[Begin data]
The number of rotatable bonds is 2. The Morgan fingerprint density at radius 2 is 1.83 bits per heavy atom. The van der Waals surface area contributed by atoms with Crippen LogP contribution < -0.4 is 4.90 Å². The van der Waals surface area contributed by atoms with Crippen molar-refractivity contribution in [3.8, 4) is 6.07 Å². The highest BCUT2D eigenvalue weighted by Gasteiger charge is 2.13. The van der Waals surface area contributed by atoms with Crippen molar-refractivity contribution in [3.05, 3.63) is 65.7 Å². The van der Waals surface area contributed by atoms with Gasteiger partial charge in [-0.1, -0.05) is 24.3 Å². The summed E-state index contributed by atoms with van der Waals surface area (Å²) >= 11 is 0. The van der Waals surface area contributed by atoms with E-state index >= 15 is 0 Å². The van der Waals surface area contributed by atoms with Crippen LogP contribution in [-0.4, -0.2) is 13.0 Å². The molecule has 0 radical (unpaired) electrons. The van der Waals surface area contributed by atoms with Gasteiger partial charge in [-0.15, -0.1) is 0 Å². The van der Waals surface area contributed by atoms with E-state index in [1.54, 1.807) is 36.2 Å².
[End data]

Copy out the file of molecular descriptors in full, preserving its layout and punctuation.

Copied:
The number of rotatable bonds is 2. The Morgan fingerprint density at radius 2 is 1.83 bits per heavy atom. The van der Waals surface area contributed by atoms with Crippen LogP contribution < -0.4 is 4.90 Å². The van der Waals surface area contributed by atoms with Crippen molar-refractivity contribution in [3.8, 4) is 6.07 Å². The highest BCUT2D eigenvalue weighted by Gasteiger charge is 2.13. The van der Waals surface area contributed by atoms with Crippen molar-refractivity contribution in [3.05, 3.63) is 65.7 Å². The van der Waals surface area contributed by atoms with Gasteiger partial charge in [-0.1, -0.05) is 24.3 Å². The summed E-state index contributed by atoms with van der Waals surface area (Å²) >= 11 is 0. The van der Waals surface area contributed by atoms with E-state index >= 15 is 0 Å². The van der Waals surface area contributed by atoms with Crippen LogP contribution in [-0.4, -0.2) is 13.0 Å². The molecule has 0 radical (unpaired) electrons. The van der Waals surface area contributed by atoms with Gasteiger partial charge in [-0.15, -0.1) is 0 Å². The van der Waals surface area contributed by atoms with E-state index in [1.54, 1.807) is 36.2 Å².